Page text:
stuck in career

What does a 21st century midlife crisis look like?

Does it exist? Is it a male phenomenon? Has it changed over the decades? Is it just about blowing a load of cash on a Porsche or is there something deeper?

About 5.30pm on a Tuesday, a few weeks ago, whilst standing half way down my garden (the only child-free zone I could find) I ended up chatting on the phone to the amazing journalist Zoe Williams about the modern midlife crisis.

An old-fashioned midlife crisis used to involve the purchase of a fast car.

An old-fashioned midlife crisis used to involve the purchase of a fast car.

It might have been a normal day for Zoe but not for me.

When she opened the conversation with “Hi, it's Zoe Williams from the Guardian”, I smiled one of those smiles that starts in your toes and ebbs towards your earlobes at the speed of light. “Hi, Zoe Williams from the Guardian!” I squeaked in reply.

Apparently I squeak when I meet someone I’ve admired for a few decades - who knew?

When I first came to UK, I remember reading her articles in the weekend sections of the broadsheets - often hungover after an expensive night drinking cheap wine in London. We were similar ages and she spoke to my generation as if she was inside my head.

So, 20 years on, she was still a journalist and a great writer and she was calling me!

To be fair, it was a bit of a mad time. I was two weeks away from publishing my first book X Change: How to torch your work treadmill, when I saw a request from her on twitter looking to talk to someone who:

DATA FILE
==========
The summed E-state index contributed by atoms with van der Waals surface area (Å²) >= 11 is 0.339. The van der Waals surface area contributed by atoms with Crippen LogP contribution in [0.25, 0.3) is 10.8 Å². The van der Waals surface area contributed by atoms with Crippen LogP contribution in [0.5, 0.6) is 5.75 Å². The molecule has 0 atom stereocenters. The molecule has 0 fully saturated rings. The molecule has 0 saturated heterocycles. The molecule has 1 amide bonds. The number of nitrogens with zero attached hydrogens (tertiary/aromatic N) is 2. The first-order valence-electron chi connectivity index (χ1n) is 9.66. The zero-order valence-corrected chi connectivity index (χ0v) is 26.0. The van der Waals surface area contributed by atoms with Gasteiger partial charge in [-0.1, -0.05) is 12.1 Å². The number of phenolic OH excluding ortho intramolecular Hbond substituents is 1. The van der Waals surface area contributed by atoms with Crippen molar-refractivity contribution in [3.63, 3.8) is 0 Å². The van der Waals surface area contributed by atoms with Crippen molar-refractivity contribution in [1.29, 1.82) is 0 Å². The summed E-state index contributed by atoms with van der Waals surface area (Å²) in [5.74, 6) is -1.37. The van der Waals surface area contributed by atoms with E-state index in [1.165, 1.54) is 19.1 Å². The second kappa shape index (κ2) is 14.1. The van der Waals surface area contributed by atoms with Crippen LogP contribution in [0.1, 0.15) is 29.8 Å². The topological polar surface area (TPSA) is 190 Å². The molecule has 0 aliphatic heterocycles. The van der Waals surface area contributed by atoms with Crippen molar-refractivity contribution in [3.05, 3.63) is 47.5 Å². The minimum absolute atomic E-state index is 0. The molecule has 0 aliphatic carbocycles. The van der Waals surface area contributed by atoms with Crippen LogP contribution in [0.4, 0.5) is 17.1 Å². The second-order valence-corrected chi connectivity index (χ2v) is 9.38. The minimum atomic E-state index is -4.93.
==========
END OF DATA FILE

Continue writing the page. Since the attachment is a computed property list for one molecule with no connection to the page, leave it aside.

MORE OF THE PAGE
• identified as female; (yes)

  • knew something about the midlife crisis; (yup)

  • and ideally had experienced one of her own (Hell yes! I created a business because of it!)

My hand shot up faster than a five-year-old trying to impress Miss Honey.

In our half-hour chat, Zoe probed my mind like the experienced journalist she was. In return, I tried so hard to impress her that by the time I got off the phone, I had ABSOLUTELY NO IDEA WHAT I’D SAID.

A nail-biting few weeks followed.

Imagine my stomach churn when, my whatsapp friends got in touch to say they’d been reading about my midlife crisis in the Guardian!

Holy hell! What had I done? What had I said?

They forwarded me the article and my blood pressure returned to normal as I read Zoe’s brilliantly-researched, cleverly crafted article several times to allow it to sink in.

Sure, I had been probably a little too open about my own melt down around 43. But I’m always honest about that and talk about it regularly on video, in talks, in this blog and in my book.

Zoe had very kindly mentioned my new book so people started getting in touch that day. So many new people checked out my website and signed up to my “It’s not too late and you’re not too old” newsletter that I almost wept with joy.